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Ken Auletta Has Done It Again

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Ken Auletta has written another enlightening book that explains what's going on in the media: Googled: The End of the World as We Know It. If you want to understand the new world, buy it and read it.

Auletta explained how the three major television networks lost viewers and squandered opportunities to get into cable by massive-ego-driven infighting in his 1992 classic Three Blind Mice. In Googled he documents how two Stanford Ph.D. students, Larry Page and Sergey Brin, changed the media landscape and, in fact, changed the world while executives in the old media world squandered opportunities to get on the internet and whined about the death of their magic world - media history repeats itself.

Auletta invested two-and-a-half years thoroughly researching and writing , and no one could have done it better. The Columbia Journalism Review, in ranking him as America's premier media critic, concluded, "no other reporter has covered the new communications revolution as thoroughly as has Auletta," and New York Magazine described him as the "media Boswell."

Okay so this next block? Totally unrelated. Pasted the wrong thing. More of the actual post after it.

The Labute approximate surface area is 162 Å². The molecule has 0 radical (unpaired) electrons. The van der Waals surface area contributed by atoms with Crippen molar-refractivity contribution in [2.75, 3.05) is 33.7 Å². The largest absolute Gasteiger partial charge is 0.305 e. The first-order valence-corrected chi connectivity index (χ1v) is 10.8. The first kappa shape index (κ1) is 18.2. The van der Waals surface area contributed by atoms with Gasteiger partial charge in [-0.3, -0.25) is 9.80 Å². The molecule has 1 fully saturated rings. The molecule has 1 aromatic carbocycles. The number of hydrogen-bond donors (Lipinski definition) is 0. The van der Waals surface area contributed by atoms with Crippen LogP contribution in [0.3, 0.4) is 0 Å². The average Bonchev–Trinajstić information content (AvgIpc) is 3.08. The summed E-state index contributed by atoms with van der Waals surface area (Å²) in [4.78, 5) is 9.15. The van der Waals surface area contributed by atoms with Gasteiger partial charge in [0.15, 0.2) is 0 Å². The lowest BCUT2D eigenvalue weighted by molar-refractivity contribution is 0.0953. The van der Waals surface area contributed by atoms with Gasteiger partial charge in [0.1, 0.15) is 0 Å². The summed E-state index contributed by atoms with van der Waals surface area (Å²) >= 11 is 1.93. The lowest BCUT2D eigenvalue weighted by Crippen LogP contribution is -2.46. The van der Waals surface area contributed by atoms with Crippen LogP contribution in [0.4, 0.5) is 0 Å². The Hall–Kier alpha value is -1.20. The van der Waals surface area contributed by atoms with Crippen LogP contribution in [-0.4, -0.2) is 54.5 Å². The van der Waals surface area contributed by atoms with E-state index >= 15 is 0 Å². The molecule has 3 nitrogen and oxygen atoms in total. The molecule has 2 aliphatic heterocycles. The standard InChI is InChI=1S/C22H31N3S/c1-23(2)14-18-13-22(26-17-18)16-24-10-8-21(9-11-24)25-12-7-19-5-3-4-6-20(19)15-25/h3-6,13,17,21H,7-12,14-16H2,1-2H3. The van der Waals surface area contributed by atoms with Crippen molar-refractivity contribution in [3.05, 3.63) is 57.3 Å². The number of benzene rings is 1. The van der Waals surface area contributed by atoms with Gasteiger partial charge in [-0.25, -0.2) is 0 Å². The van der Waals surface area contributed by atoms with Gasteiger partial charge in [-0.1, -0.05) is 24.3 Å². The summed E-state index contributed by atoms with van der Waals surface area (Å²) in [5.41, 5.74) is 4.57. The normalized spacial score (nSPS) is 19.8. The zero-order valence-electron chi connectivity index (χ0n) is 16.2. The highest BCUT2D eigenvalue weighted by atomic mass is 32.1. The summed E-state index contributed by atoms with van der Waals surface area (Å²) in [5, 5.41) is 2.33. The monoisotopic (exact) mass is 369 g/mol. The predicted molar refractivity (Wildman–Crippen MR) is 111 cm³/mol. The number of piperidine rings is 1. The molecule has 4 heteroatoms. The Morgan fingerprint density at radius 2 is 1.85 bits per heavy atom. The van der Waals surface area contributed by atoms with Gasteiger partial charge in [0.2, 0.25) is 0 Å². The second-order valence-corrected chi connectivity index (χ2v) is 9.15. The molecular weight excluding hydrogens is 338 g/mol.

Executives, managers, and creative people in the media are not going to like what they read in this book because Auletta writes that at Google and in the new internet world engineers are the kings and queens and are the new creators that drive the business, not the marketers, salespeople, writers and directors who drive the dinosaur media.

Engineers believe in data and they ask tough questions. They ask "why can't we make information free and accessible to everyone?' Or "why can't we put the needs of consumers first and not worry about making money right away." This kind of thinking will drive greedy media moguls nuts. They'll probably be happier watching "American Idol" or WWE Wrestling.

But you're smarter than that. Read Ken Auletta's Googled and don't miss the final chapter, titled "Media Maxims" that he did not include in the book because it thought the 25 maxims (what he learned from writing the book) are "not organic to the book's narrative, and because I feared it [would] muddy the book's purpose, casting it as a How-To book."

The final chapter containing the 25 maxims is available in a .pdf format on his Web site. Don't miss them; they will give you almost the equivalent to a masters degree in media management.